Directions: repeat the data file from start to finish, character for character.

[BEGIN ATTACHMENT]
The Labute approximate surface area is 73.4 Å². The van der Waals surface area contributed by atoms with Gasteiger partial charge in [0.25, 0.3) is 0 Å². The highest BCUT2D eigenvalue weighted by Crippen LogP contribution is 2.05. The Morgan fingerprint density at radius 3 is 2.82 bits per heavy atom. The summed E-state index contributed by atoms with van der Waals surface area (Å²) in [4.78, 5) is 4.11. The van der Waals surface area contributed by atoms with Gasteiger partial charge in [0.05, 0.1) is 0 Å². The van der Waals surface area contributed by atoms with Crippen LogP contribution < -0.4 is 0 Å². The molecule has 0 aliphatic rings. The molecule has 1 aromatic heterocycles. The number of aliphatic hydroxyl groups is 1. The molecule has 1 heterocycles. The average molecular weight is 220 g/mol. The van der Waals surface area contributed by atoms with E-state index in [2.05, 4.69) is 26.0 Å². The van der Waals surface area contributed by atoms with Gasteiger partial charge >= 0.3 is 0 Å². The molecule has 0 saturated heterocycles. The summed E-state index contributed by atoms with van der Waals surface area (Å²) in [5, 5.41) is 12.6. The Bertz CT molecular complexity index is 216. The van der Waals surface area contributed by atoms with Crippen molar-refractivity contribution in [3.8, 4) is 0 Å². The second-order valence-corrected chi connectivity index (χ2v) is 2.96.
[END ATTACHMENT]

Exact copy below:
The Labute approximate surface area is 73.4 Å². The van der Waals surface area contributed by atoms with Gasteiger partial charge in [0.25, 0.3) is 0 Å². The highest BCUT2D eigenvalue weighted by Crippen LogP contribution is 2.05. The Morgan fingerprint density at radius 3 is 2.82 bits per heavy atom. The summed E-state index contributed by atoms with van der Waals surface area (Å²) in [4.78, 5) is 4.11. The van der Waals surface area contributed by atoms with Gasteiger partial charge in [0.05, 0.1) is 0 Å². The van der Waals surface area contributed by atoms with Crippen LogP contribution < -0.4 is 0 Å². The molecule has 0 aliphatic rings. The molecule has 1 aromatic heterocycles. The number of aliphatic hydroxyl groups is 1. The molecule has 1 heterocycles. The average molecular weight is 220 g/mol. The van der Waals surface area contributed by atoms with E-state index in [2.05, 4.69) is 26.0 Å². The van der Waals surface area contributed by atoms with Gasteiger partial charge >= 0.3 is 0 Å². The molecule has 0 saturated heterocycles. The summed E-state index contributed by atoms with van der Waals surface area (Å²) in [5, 5.41) is 12.6. The Bertz CT molecular complexity index is 216. The van der Waals surface area contributed by atoms with Crippen molar-refractivity contribution in [3.8, 4) is 0 Å². The second-order valence-corrected chi connectivity index (χ2v) is 2.96.